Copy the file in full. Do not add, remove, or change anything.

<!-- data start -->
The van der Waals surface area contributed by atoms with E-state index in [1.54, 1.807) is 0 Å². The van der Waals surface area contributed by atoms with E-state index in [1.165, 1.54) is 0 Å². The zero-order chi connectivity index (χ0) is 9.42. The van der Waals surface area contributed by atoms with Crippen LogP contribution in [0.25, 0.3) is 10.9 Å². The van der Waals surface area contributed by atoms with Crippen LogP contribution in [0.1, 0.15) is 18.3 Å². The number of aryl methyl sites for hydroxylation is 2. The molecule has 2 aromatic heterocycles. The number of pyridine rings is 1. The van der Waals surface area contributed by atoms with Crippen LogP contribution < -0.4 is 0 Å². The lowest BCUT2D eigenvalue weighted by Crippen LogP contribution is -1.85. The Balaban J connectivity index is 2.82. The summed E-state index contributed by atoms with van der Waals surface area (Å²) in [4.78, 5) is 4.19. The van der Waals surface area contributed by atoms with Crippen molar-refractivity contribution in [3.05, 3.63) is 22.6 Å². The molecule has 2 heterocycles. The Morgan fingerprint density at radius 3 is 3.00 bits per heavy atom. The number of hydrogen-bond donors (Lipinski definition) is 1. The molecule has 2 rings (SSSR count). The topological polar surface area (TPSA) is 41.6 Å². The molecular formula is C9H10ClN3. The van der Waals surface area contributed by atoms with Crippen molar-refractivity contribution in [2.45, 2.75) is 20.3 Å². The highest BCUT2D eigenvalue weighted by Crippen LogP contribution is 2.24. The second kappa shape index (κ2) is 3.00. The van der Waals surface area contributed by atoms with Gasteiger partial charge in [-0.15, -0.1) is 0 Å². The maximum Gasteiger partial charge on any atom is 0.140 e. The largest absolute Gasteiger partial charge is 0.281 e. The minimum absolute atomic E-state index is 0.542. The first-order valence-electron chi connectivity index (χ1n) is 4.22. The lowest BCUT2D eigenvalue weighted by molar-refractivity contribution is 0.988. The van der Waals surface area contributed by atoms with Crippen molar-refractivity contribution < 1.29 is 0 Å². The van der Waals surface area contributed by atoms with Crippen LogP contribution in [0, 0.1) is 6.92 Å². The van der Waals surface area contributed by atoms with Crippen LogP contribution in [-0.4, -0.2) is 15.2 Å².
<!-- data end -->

The van der Waals surface area contributed by atoms with E-state index in [1.54, 1.807) is 0 Å². The van der Waals surface area contributed by atoms with E-state index in [1.165, 1.54) is 0 Å². The zero-order chi connectivity index (χ0) is 9.42. The van der Waals surface area contributed by atoms with Crippen LogP contribution in [0.25, 0.3) is 10.9 Å². The van der Waals surface area contributed by atoms with Crippen LogP contribution in [0.1, 0.15) is 18.3 Å². The number of aryl methyl sites for hydroxylation is 2. The molecule has 2 aromatic heterocycles. The number of pyridine rings is 1. The van der Waals surface area contributed by atoms with Crippen LogP contribution < -0.4 is 0 Å². The lowest BCUT2D eigenvalue weighted by Crippen LogP contribution is -1.85. The Balaban J connectivity index is 2.82. The summed E-state index contributed by atoms with van der Waals surface area (Å²) in [4.78, 5) is 4.19. The van der Waals surface area contributed by atoms with Crippen molar-refractivity contribution in [3.05, 3.63) is 22.6 Å². The molecule has 2 heterocycles. The Morgan fingerprint density at radius 3 is 3.00 bits per heavy atom. The number of hydrogen-bond donors (Lipinski definition) is 1. The molecule has 2 rings (SSSR count). The topological polar surface area (TPSA) is 41.6 Å². The molecular formula is C9H10ClN3. The van der Waals surface area contributed by atoms with Crippen molar-refractivity contribution in [2.45, 2.75) is 20.3 Å². The highest BCUT2D eigenvalue weighted by Crippen LogP contribution is 2.24. The second kappa shape index (κ2) is 3.00. The van der Waals surface area contributed by atoms with Gasteiger partial charge in [-0.15, -0.1) is 0 Å². The maximum Gasteiger partial charge on any atom is 0.140 e. The largest absolute Gasteiger partial charge is 0.281 e. The minimum absolute atomic E-state index is 0.542. The first-order valence-electron chi connectivity index (χ1n) is 4.22. The lowest BCUT2D eigenvalue weighted by molar-refractivity contribution is 0.988. The van der Waals surface area contributed by atoms with Crippen molar-refractivity contribution < 1.29 is 0 Å². The van der Waals surface area contributed by atoms with Crippen LogP contribution in [0, 0.1) is 6.92 Å². The van der Waals surface area contributed by atoms with Crippen LogP contribution in [-0.4, -0.2) is 15.2 Å².